Concerning that last paragraph about not kissing one’s children in the synagogue, we have written before about medieval prohibitions such as these, that are by by definition not binding, as they were not enacted by our sages, and despite the fact that they are quoted in later books, and sometimes even expanded. During mediaeval times, many stringencies that Hazal never dreamed of and that thankfully we no longer hear of were adopted. Whole books have been written about this phenomenon. As for this particular issue, we see that Aaron kissed Moses on Mount Sinai, the same place where God first appeared to Moses and later to the entire people, that Jacob kissed Isaac while Isaac was preparing himself to receive prophecy and bless Jacob, the level of meditation we only hope to achieve when we pray, and that Jacob kissed his grandchildren as he prepared to pray that God bless them. Samuel likewise kissed Saul after anointing him, and then also delivered God’s word. There are other examples of this, all indicating that our ancestors did not consider showing love for children and brothers to be out of place, even when they were “standing before God.” I believe that this takes the analogy of God as a jealous husband too far, as God’s jealousy is not aroused by his beloved actually loving another person, but rather by his beloved, the Children Of Israel, straying after other Gods. That, is the “Love of God” our prophets discussed refers to exclusivity of religious devotion, to the exclusion of idolatry, but love for other people is another issue altogether. But I digress.

Question: But what if my wife wants to go to shul? And what about parshas zachor and Megillas Esther on Purim?

Answer: As long as it is feasible, she may opt to attend. If it means that the children will go unsupervised or that you will have to take them to the synagogue with you, or that you will have to stay home with them, then your obligation beats out your wife’s desire to attend.

As for Parashath Zachor, we already wrote about how the modern practice of reading that particular parasha with better diqduq than other readings and how every woman needs to hear it are just that: modern stringencies that have veered from our sages’ enactments. (The point of the reading possibly being a Torah obligation is so that we remember the existential threat we face from our enemies, and not that those three verses be read more carefully than others.)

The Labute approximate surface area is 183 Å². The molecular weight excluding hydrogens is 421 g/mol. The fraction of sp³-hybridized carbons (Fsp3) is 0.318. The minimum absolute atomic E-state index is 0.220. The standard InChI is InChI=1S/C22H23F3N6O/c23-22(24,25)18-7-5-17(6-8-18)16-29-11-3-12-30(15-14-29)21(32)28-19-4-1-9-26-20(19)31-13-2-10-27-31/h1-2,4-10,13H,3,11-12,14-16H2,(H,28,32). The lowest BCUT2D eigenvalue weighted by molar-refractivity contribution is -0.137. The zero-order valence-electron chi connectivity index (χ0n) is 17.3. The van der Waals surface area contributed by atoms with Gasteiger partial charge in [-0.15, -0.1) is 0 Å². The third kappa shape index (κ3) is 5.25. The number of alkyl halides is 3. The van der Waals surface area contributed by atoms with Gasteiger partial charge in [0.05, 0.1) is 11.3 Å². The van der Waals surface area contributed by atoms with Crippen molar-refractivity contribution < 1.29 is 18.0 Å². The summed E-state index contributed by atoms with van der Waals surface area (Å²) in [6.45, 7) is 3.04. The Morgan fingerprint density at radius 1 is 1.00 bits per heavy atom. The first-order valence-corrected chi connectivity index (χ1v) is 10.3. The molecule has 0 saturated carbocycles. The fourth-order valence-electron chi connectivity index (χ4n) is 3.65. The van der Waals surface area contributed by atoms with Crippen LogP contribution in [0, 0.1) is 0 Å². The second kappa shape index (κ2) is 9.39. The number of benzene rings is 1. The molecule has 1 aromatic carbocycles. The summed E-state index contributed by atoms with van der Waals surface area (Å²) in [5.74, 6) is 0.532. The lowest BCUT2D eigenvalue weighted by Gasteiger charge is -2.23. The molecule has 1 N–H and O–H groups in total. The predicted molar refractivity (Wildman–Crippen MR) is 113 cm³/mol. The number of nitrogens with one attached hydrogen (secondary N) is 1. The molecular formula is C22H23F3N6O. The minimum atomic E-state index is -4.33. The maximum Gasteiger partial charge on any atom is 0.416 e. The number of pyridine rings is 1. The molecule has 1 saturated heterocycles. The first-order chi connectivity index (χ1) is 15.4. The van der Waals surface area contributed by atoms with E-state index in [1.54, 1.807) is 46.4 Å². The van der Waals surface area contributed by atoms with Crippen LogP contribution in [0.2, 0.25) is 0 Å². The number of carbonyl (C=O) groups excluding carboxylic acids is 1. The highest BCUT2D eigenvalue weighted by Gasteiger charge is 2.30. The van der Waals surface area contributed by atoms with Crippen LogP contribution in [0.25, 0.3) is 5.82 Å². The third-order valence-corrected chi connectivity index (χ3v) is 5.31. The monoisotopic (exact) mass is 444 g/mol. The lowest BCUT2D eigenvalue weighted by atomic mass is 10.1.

As for the reading of the m’gilla, they now have special readings just for the women who have to miss the first readings at the evening and morning services. It is true that many children can attend the m’gilla, but there are always those who can not. It has even happened to me once that I had to leave the first reading because halfway through, my three year old daughter lost her patience, and two hours later I read the complete m’gilla for a synagogue full of women, including my wife. But that’s why God created babysitters.

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3 Comments
  1. Yigal permalink

    I know of plenty of women for whom it means a lot for them to go to prayer with their children. The children may or may not sit for a short while with a prayer book, and eventually start making noise and need to be brought outside by their mother, however a temporary disruption is inevitable when bringing a child to synagogue.

    1. what quantifiable level of inevitable disturbance would ‘forbid’ a parent from bringing a child to synagogue?

    2. is this threshold higher if it means a lot to the woman to go to prayer and bring her children?

    3. when does this come before potential peace between man and wife issues- I.E. where the husband would have to tell his wife- stay home and she’d get upset.
    Or perhaps should the man stay home with the kids and let his wife go to synagogue.